1. The company’s definition of “chicken” and “pork” includes a hefty proportion of skin and solid fat most people trim away and throw out rather than eat when they buy actual chicken or pork. Fat doesn’t have protein in it but it does weigh something. Should it be allowed to qualify as “meat”?

2. The percentages of the chicken and pork bits in the bologna are just enough higher than those of each of the filler ingredients to qualify as leading ingredients on the label, but the actual proportion of chicken-plus-pork to the total filler is something under half.

So bologna leaves a lot to be desired even compared to an old standard like PBJ, especially today when you can get peanuts-only peanut butter without fillers, and fruit-only fruit spreads without added sugars or corn syrup. And you can look on the nutrition label to find out what’s in it and what it’s worth nutritionally.

But what disturbs me, even more than the clear and present need for Huget’s column to point out Oscar Meyer’s casual sophistry in this over-informed day and age, are some of the comments her column generated. The Washington Post has a pretty liberal comment policy on just about every opinion article.

I expected some type of Food Police accusations to crop up. I’m not sure they didn’t, eventually, but when I read the piece this morning, what struck me was just how many of the commenters waxed nostalgic about how much they loved bologna. How, even with all its and Oscar Meyer’s obvious flaws, they still craved bologna when they saw the word in print. Even when they’d actually read the whole article. Brought them right back to the good old days of the elementary school cafeteria. Worse, it brought them a specific craving for bologna with mayonnaise on white bread. That plus Velveeta to cap things off.  I ask you, is there any hope?

Stuffed: A Food Industry Insider Attempts Moderation

It’s taken me over a week to read and figure out what I wanted to say about Stuffed: An Insider’s Look at Who’s [Really] Making America Fat. As usual, I’m about 6 or 7 months late to be the very first reviewer—I waited until my library acquired it. But having read it, I’m astonished that none of the bloggers, pro- or con-, have picked up on the fascination of reading a food politics book for its entertainment value as it unfolds and reveals its eccentricities. Because this is one strange concoction.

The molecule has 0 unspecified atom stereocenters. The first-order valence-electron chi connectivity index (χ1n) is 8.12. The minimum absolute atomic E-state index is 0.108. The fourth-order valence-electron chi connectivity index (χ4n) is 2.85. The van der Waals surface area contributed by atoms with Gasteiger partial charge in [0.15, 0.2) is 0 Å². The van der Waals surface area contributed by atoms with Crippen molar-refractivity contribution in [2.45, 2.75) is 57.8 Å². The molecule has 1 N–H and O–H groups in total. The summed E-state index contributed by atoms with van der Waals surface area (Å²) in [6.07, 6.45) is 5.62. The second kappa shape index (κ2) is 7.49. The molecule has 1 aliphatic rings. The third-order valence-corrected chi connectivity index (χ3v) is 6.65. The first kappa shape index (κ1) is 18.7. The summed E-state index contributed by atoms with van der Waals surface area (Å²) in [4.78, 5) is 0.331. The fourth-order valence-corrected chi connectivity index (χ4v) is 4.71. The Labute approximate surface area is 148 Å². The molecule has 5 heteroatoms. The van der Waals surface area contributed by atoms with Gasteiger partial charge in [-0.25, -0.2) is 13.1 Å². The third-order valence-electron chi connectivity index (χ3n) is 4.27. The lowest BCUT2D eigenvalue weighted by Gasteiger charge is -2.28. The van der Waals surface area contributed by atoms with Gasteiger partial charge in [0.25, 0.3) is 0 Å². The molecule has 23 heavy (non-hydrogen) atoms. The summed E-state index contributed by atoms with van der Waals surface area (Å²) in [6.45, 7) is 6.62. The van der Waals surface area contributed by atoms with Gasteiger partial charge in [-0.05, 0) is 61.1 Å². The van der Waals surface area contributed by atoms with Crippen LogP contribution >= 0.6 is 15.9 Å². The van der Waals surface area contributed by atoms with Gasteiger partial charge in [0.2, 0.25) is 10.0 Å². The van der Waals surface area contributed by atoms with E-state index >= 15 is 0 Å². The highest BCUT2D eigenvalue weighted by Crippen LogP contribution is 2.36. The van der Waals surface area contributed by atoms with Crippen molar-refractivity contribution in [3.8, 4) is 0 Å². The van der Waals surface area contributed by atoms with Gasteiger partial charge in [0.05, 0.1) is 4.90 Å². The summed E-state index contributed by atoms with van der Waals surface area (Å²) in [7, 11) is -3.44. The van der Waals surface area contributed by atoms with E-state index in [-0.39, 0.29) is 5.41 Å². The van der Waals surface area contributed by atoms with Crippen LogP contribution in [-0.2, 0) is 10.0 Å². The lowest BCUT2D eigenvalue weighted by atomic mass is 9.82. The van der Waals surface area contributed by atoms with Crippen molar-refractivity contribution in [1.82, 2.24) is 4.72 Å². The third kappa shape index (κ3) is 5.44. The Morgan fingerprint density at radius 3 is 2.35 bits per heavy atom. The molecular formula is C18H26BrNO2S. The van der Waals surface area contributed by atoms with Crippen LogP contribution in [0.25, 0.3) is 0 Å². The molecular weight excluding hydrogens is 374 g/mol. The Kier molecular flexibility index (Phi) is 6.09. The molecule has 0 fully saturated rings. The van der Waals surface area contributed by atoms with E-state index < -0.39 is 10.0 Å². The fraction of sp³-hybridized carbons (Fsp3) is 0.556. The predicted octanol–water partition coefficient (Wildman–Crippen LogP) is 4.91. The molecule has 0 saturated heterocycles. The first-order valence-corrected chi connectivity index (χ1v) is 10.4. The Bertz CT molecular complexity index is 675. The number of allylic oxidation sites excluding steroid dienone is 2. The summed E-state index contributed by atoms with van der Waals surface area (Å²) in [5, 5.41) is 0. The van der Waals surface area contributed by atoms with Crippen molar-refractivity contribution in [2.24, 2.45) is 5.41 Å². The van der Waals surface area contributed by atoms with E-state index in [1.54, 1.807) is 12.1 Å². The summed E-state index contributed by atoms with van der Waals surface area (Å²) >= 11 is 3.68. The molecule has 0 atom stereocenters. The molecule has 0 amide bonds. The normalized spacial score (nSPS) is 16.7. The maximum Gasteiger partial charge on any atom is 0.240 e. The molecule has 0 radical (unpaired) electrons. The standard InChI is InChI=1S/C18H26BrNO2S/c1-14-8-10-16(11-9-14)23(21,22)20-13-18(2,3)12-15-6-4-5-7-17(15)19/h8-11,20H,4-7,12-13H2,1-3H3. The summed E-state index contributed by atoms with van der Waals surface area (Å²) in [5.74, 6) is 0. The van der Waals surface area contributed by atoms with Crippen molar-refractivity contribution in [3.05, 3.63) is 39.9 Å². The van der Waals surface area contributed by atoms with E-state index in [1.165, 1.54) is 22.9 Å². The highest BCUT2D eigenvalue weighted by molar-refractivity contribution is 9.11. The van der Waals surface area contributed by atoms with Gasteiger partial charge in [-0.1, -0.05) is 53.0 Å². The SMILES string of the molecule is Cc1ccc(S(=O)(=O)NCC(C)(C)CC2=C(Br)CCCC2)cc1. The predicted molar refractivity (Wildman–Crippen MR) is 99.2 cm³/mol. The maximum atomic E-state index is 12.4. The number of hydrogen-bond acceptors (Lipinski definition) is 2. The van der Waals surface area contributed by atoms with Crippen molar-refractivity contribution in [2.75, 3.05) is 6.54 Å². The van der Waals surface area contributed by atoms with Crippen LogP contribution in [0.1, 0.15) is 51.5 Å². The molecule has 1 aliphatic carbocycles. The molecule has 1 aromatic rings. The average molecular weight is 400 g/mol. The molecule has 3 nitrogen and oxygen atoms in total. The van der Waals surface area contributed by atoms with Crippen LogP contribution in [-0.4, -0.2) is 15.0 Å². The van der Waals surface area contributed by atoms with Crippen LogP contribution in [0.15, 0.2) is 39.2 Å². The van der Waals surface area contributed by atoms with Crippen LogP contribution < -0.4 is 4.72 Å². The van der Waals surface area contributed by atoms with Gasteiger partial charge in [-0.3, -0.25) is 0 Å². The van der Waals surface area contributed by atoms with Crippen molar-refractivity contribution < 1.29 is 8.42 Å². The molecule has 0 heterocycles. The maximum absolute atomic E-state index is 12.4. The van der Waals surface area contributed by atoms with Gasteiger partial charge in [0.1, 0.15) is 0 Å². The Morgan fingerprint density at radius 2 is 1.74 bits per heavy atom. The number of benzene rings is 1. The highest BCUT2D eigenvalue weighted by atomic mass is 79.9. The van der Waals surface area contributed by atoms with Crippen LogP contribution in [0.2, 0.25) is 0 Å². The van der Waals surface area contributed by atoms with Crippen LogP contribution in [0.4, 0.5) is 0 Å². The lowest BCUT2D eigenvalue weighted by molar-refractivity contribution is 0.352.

Hank Cardello, who spent most of his career as a marketing exec for General Mills, Coca Cola and other giants of the branded food world, is not the kind of player you’d expect to enter the current obesity debate, certainly not as a champion for health. His current organization is “a consulting firm that helps businesses take the lead on solving social issues.” Does that mean he’s pro-processed? Anti-processed? Well, not exactly.

Stuffed is neither a counterattack from the food industry nor the next go-green manifesto. It’s Cardello’s attempt to mediate between restaurant chains, supermarkets, Big Food manufacturers, Big Agro, the government, public schools, and pretty much every other player in food politics. It does pack some original insights about the interlock between food industry, government, and consumer behavior and a few genuine surprises among his recommendations—some reasonable, some so strange it’s worth reading just to find out how Big Food envisions its future.

Cardello spends the first part of his book dissecting the ways processed food companies, supermarkets and restaurants make decisions about the food they sell, and how they market it to consumers. Although some of it’s been done before–-usually with more indignation–-Cardello takes full advantage of his inside experience to shed light on the large web of influences surrounding profit, the bottom line, and manipulation of consumer perception and demand.

Why is a muffin or bagel twice as big as it was 30 years ago? How did Swanson’s TV dinners steer American expectations toward convenience over quality? Who decides what goes on the supermarket shelves? How did Pizza Hut get the cafeteria concession at your child’s school? How come the price of fruits and vegetables rose by 40% in a decade while the price of sodas and snacks fell?

His answers reveal the fundamental gridlock of businesses that have grown so successful that they can’t change easily without shutting down. Without exactly letting anyone off the hook for clinging to damaging business practices, Cardello contends that not only basic business constraints but government and consumer expectations are making it difficult to shift the system enough to improve the overall health of processed food. Continue reading